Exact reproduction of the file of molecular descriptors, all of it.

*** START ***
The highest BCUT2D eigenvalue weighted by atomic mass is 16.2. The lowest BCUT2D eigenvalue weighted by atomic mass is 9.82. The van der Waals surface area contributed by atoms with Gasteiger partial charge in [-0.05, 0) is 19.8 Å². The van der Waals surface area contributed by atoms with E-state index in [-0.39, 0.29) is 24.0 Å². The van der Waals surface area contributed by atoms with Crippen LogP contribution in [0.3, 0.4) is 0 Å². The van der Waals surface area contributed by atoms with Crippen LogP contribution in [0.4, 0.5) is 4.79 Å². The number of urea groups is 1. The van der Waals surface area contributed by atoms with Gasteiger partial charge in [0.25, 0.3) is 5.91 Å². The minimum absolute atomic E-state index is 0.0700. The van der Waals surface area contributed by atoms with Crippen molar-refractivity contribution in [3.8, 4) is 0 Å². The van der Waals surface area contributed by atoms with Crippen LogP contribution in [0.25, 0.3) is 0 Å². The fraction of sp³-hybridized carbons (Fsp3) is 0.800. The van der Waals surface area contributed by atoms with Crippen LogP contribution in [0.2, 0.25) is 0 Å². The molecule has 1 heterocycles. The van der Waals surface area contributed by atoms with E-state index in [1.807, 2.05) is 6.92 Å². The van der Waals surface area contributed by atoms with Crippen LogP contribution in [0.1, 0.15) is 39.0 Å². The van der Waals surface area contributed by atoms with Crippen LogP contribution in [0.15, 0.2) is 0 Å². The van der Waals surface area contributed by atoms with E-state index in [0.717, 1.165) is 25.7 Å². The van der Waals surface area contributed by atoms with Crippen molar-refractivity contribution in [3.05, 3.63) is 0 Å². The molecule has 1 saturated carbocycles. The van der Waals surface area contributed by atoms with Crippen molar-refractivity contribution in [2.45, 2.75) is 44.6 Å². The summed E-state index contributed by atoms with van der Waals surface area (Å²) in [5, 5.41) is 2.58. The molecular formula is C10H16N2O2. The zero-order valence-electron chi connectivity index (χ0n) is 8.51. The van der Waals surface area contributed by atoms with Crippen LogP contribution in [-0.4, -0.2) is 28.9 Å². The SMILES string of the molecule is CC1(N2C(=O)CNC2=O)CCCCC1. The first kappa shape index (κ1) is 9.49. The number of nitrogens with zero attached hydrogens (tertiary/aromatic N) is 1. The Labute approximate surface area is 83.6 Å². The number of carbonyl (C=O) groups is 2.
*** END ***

The highest BCUT2D eigenvalue weighted by atomic mass is 16.2. The lowest BCUT2D eigenvalue weighted by atomic mass is 9.82. The van der Waals surface area contributed by atoms with Gasteiger partial charge in [-0.05, 0) is 19.8 Å². The van der Waals surface area contributed by atoms with E-state index in [-0.39, 0.29) is 24.0 Å². The van der Waals surface area contributed by atoms with Crippen LogP contribution in [0.3, 0.4) is 0 Å². The van der Waals surface area contributed by atoms with Crippen LogP contribution in [0.4, 0.5) is 4.79 Å². The number of urea groups is 1. The van der Waals surface area contributed by atoms with Gasteiger partial charge in [0.25, 0.3) is 5.91 Å². The minimum absolute atomic E-state index is 0.0700. The van der Waals surface area contributed by atoms with Crippen molar-refractivity contribution in [3.8, 4) is 0 Å². The van der Waals surface area contributed by atoms with Crippen LogP contribution in [0.25, 0.3) is 0 Å². The fraction of sp³-hybridized carbons (Fsp3) is 0.800. The van der Waals surface area contributed by atoms with Crippen LogP contribution in [0.2, 0.25) is 0 Å². The molecule has 1 heterocycles. The van der Waals surface area contributed by atoms with E-state index in [1.807, 2.05) is 6.92 Å². The van der Waals surface area contributed by atoms with Crippen LogP contribution in [0.1, 0.15) is 39.0 Å². The van der Waals surface area contributed by atoms with Crippen LogP contribution in [0.15, 0.2) is 0 Å². The van der Waals surface area contributed by atoms with E-state index in [0.717, 1.165) is 25.7 Å². The van der Waals surface area contributed by atoms with Crippen molar-refractivity contribution in [3.05, 3.63) is 0 Å². The molecule has 1 saturated carbocycles. The van der Waals surface area contributed by atoms with Crippen molar-refractivity contribution in [2.45, 2.75) is 44.6 Å². The summed E-state index contributed by atoms with van der Waals surface area (Å²) in [5, 5.41) is 2.58. The molecular formula is C10H16N2O2. The zero-order valence-electron chi connectivity index (χ0n) is 8.51. The van der Waals surface area contributed by atoms with Crippen LogP contribution in [-0.4, -0.2) is 28.9 Å². The SMILES string of the molecule is CC1(N2C(=O)CNC2=O)CCCCC1. The first kappa shape index (κ1) is 9.49. The number of nitrogens with zero attached hydrogens (tertiary/aromatic N) is 1. The Labute approximate surface area is 83.6 Å². The number of carbonyl (C=O) groups is 2.